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Philip Michael Thomas,
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I love European made westerns and agree with critic Roger Ebert when he describes them as "the new old west". The vistas are different, the faces are different, and the approach to making them is different, even if the plots/stories/characterizations usually turn out to be the same. Which is actually a somewhat amusing contradiction: In spite of how different they are compared to Americanized/Hollywood westerns they have a kind sameness to them that's quite reassuring to fans of the genre. One can almost always count on having the quota of classic spaghetti elements accounted for, and the interest comes from seeing how the various directors, writers, composers and performers arranged the usual elements.
In spite of what a wretched movie it probably is on a formalistic level, THREE BULLETS FOR RINGO appealed to me immediately for a lot of reasons that don't have a lot to do with the film itself, starting with when it was made: 1965 - 1966, during what might be called the "experimental" era of the genre. There is no doubt in my mind at any rate that spaghetti westerns are a genre unto themselves, quite separate and different than the Hollywood John Wayne approach. 1964 - 1968 is a particularly fascinating period from the genre's history because the conventions that would coalesce into the "classic" form of the genre were still being established. Examples of the form from that era have a sort of daring recklessness to their execution that is different from the more mature forms that are regarded as the classics of the genre. The high water mark in the development of this genre are probably Sergio Leone's THE GOOD, THE BAD, AND THE UGLY (1966) and more importantly ONCE UPON A TIME IN THE WEST (1968), after which Italians no longer necessarily had to prove that they could make an epic western on the same plane of artistic consideration as the John Ford favorites, even if the approach to how they were being made is decidedly different.
So THREE BULLETS FOR RINGO is an example of the genre when it still was evolving from just another offshoot of B grade genre cinema into an art form of it's own, and has what I'd call a typical mid 60s edginess to it that you just don't find in spaghetti westerns after 1968. The cowboys still dress in color coordinated costumes and their grime level isn't emphasized. The interior sets are garishly decorated and lit. The use of exterior locations is minimized, and there is an air of artificiality or make believe to the production that reminds me of playing cowboy as a kid rather than some pithy artistic vision. In many ways THREE BULLETS FOR RINGO has more in common with a classic era episode of "Star Trek" than it does THE GOOD, THE BAD, AND THE UGLY even, which was released in the same year.
There is a different aesthetic sensibility at work here that seems more closely related to the Italian/Spanish sword & sandal Peplum film craze, a first impression borne out by the fact that THREE BULLETS FOR RINGO stars two of the Peplum craze's biggest matinée heroes: the late Mickey Hargitay and big, grinning Gordon Mitchell, who gets to play the town sheriff for a change. Director Emimmo Salvi also got his start as a production designer and writer for sword & sandal potboilers, while composer Armando Sciascia's musical score has little or nothing to do with the stylized approach of the genre heavyweights, i.e. Ennio Morricone. Instead there's a kind of cheapness to the film's execution that is less concerned with making epic impressions than in just filling 90 random minutes.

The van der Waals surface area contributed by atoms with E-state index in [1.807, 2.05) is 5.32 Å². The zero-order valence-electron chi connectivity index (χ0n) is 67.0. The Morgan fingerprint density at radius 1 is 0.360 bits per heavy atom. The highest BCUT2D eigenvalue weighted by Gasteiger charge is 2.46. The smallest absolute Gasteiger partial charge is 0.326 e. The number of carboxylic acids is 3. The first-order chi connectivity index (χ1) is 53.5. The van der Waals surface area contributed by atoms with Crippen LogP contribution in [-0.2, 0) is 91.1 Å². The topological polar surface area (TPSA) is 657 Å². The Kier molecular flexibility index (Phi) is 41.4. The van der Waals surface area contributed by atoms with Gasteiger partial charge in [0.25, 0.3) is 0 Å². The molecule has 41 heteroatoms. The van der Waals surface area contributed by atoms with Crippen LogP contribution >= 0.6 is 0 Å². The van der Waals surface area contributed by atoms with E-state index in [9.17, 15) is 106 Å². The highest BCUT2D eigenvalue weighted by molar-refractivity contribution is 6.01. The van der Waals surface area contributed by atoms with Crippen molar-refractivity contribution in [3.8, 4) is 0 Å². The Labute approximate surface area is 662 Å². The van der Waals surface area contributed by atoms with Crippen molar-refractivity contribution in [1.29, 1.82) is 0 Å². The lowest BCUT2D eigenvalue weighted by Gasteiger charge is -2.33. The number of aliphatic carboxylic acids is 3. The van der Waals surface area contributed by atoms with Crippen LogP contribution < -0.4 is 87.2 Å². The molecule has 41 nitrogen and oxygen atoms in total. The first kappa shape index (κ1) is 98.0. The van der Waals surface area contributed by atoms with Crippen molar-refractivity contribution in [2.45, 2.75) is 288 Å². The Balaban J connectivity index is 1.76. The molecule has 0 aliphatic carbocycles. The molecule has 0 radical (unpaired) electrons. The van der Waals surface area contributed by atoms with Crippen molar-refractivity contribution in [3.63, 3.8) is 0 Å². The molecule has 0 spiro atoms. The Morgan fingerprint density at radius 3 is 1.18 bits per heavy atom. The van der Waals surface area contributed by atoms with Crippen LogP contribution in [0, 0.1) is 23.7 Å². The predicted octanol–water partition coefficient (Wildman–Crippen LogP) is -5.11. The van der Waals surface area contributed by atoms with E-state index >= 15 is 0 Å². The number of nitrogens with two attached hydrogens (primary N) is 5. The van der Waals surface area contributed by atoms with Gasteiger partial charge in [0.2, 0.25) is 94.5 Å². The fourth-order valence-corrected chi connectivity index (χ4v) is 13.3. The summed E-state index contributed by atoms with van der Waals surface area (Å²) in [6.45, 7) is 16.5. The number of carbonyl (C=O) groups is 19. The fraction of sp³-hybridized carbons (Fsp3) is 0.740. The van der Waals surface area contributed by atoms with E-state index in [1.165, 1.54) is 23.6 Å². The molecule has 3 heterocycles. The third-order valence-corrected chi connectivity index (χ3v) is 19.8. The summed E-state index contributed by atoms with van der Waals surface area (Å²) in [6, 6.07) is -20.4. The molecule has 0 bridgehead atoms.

Notice I haven't mentioned the story, and that's simply because the story really isn't even important. There's some nonsense about desperadoes being paid in gold for a kidnapping and the hidden deed to a ranch or something equally uninteresting. The plot does have a gimmick, however -- an important aspect of the spaghetti approach -- which is that hero Mickey Hargitay finds himself blinded at one point and must figure out a way to avenge a murder without being able to see who he's shooting at (an idea that had already found form in Sergio Corbucci's first spaghetti western MINNESOTA CLAY from 1965, and would find it's ultimate expression in the Tony Anthony/Ringo Starr vehicle BLINDMAN in 1971). And like a good Peplum there is an abundance of what might be termed horror movie elements, most noticeably the repeat use of a wolf call in the background that lends an eerie edge to some of the nighttime scenes.
The Peplum connection is further established by what is essentially a Veil Dancing scene, which in a sword & sandal would be the scene where the hero is treated to wine and victuals by the evil king/queen while his/her troupe of dancing young nubiles perform for their pleasure. Here it's a tribe of local peasant Mexicanos, but its essentially the same thing and as usual the scene serves as a bridge to set up a sequence of torture or suffering. There is an ordeal for the hero to undergo and he must summon his inner resolve to survive, and then nurse himself back into fighting shape for the big climactic showdown.
If none of this sounds particularly original you are correct, though that is half of the appeal of these things in the first place. What makes this one interesting is that it was working to establish that formula rather than simply relying on it, and along with the Corbucci film mentioned above is probably an excellent example of the spaghetti western in it's toddler years, just learning to walk on it's own.
5/10: Available from Wild East Productions on a splendid widescreen DVD release of the full original 100 minute version.
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